Nostalgia is something that we can all relate too, especially in today’s world where everything seems to be going into shambles. The Way I See It banks on this idea of nostalgia. Following Pete Souza and revisiting his eight years as the photographer for President Obama and his response following President Trump’s election and today’s world. Composing itself mostly of images and stock footage intertwined with interviews, The Way I See It tries to make you yearn for past times and fear our future with the current President of the United States at its head.
I got to talk to the director of one of my favourite films coming out of Fantasia, Clapboard Jungle. A great inspiring documentary about the hardships of making a film. You can read my review here. And read our conversation now!
I don’t remember the last time I actively found a documentary be so exhilarating and electrifying as much as I did with You Cannot Kill David Arquette.
If you missed it last fall, we covered the Toronto After Dark Film Festival. It’s a great, quick and short festival that unfortunately got postponed this year. One of the programmers for the festival is Justin McConnell. In 2018, he had a film that premiered at Toronto After Dark, as well as Fantasia called Lifechanger. He’s back again for the Fantasia, and this time with a really great documentary.
Dear… is one of the newest series to premiere on the still new and fresh Apple TV+ streaming service. I haven’t found time to dive into a lot of their programming, but I’m a massive fan of Mythic Quest, and even more so for their latest Quarantine episode. This brings us to one of our latest original programs, Dear… which is a docuseries that profiles game-changers.
A secret love deserves to not be kept a secret anymore. It’s cheesy to say but the story of Terry Donahue and Pat Henschel should have been said much sooner. Terry Donahue is already a legend on her own, being one of the inspirations behind the great movie A League of their Own. She might have been one of the few women that played professional baseball when that was still not the norm for women but maybe what is the most impressive, and sad, is how who she is was never known, not only to the public but to her family until just a few years ago. Their story deserves to be told and A Secret Love tries to do them justice but the short run time and the overstuffing of the documentary impairs it from going in deeper in their story and a lot gets lost in the process.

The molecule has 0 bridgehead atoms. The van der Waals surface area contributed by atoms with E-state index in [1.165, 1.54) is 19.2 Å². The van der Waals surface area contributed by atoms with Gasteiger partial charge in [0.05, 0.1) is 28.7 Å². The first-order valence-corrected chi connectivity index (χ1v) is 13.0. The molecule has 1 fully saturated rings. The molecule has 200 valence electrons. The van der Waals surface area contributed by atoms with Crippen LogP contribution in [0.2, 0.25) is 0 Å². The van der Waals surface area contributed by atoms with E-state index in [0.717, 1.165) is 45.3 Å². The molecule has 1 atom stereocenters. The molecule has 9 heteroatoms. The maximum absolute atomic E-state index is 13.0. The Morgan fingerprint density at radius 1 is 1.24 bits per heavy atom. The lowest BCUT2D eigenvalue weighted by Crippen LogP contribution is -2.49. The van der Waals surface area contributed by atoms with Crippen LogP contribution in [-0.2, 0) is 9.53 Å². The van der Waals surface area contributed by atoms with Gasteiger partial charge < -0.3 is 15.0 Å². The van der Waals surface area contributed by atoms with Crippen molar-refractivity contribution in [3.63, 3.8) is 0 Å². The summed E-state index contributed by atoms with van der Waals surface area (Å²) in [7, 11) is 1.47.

Identity is something that defines you when you are part of the LGBTQ+ community. It’s a question that you wrestle with most of your life and sometimes it takes forever to answer it, sometimes you can never truly become yourself. Maybe that is why Man Made is so touching, so powerful. Because it’s about men finally being themselves, putting themselves out there and being true to themselves. It’s admirable, to say the least, and it’s a subject we don’t talk enough about and is not seen enough in film, fiction or not.
Something I always have thought about doing is programming for a theatre. What sort of films would I show, but also what films could be paired with each other? To program fun double features. I’m positive if I could, I would pair Queering The Script with Scream, Queen! and all would make sense in the world.
Unlike most people I know who are into genre films, I got into them fairly late in comparison. It wasn’t until I was about 15 that I was able to handle them. Seeing The Shining at the age of 10 traumatized me for nearly a month. I remember being in the room at one point as my family watched Freddy Vs. Jason and I realized, maybe it’s not so bad. It was also middle of the day on the weekend with all the lights on, so I got by just fine. It wasn’t until after the film was after that my family members told me that this film wasn’t necessarily scary anyway. “Not like the older Freddy or Jason films.” They were right, but I wasn’t sure how right.